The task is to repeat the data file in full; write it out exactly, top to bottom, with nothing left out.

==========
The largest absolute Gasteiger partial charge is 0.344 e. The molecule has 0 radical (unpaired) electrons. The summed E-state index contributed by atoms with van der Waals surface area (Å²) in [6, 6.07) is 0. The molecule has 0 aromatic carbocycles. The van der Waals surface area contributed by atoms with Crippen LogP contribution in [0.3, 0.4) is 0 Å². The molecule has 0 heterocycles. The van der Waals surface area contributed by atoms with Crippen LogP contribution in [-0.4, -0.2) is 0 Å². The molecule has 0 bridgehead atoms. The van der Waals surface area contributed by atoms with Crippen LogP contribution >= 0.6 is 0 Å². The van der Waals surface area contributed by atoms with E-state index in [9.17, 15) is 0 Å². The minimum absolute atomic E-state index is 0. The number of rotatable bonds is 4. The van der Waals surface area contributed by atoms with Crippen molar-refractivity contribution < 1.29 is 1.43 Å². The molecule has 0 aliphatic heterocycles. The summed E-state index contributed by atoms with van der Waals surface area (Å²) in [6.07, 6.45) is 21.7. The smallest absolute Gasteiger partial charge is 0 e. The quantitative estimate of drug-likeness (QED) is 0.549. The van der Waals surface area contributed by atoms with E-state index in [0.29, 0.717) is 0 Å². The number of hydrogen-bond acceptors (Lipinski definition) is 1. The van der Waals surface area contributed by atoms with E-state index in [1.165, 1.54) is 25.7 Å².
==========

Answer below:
The largest absolute Gasteiger partial charge is 0.344 e. The molecule has 0 radical (unpaired) electrons. The summed E-state index contributed by atoms with van der Waals surface area (Å²) in [6, 6.07) is 0. The molecule has 0 aromatic carbocycles. The van der Waals surface area contributed by atoms with Crippen LogP contribution in [0.3, 0.4) is 0 Å². The molecule has 0 heterocycles. The van der Waals surface area contributed by atoms with Crippen LogP contribution in [-0.4, -0.2) is 0 Å². The molecule has 0 bridgehead atoms. The van der Waals surface area contributed by atoms with Crippen LogP contribution >= 0.6 is 0 Å². The van der Waals surface area contributed by atoms with E-state index in [9.17, 15) is 0 Å². The minimum absolute atomic E-state index is 0. The number of rotatable bonds is 4. The van der Waals surface area contributed by atoms with Crippen molar-refractivity contribution < 1.29 is 1.43 Å². The molecule has 0 aliphatic heterocycles. The summed E-state index contributed by atoms with van der Waals surface area (Å²) in [6.07, 6.45) is 21.7. The smallest absolute Gasteiger partial charge is 0 e. The quantitative estimate of drug-likeness (QED) is 0.549. The van der Waals surface area contributed by atoms with E-state index in [0.29, 0.717) is 0 Å². The number of hydrogen-bond acceptors (Lipinski definition) is 1. The van der Waals surface area contributed by atoms with E-state index in [1.165, 1.54) is 25.7 Å².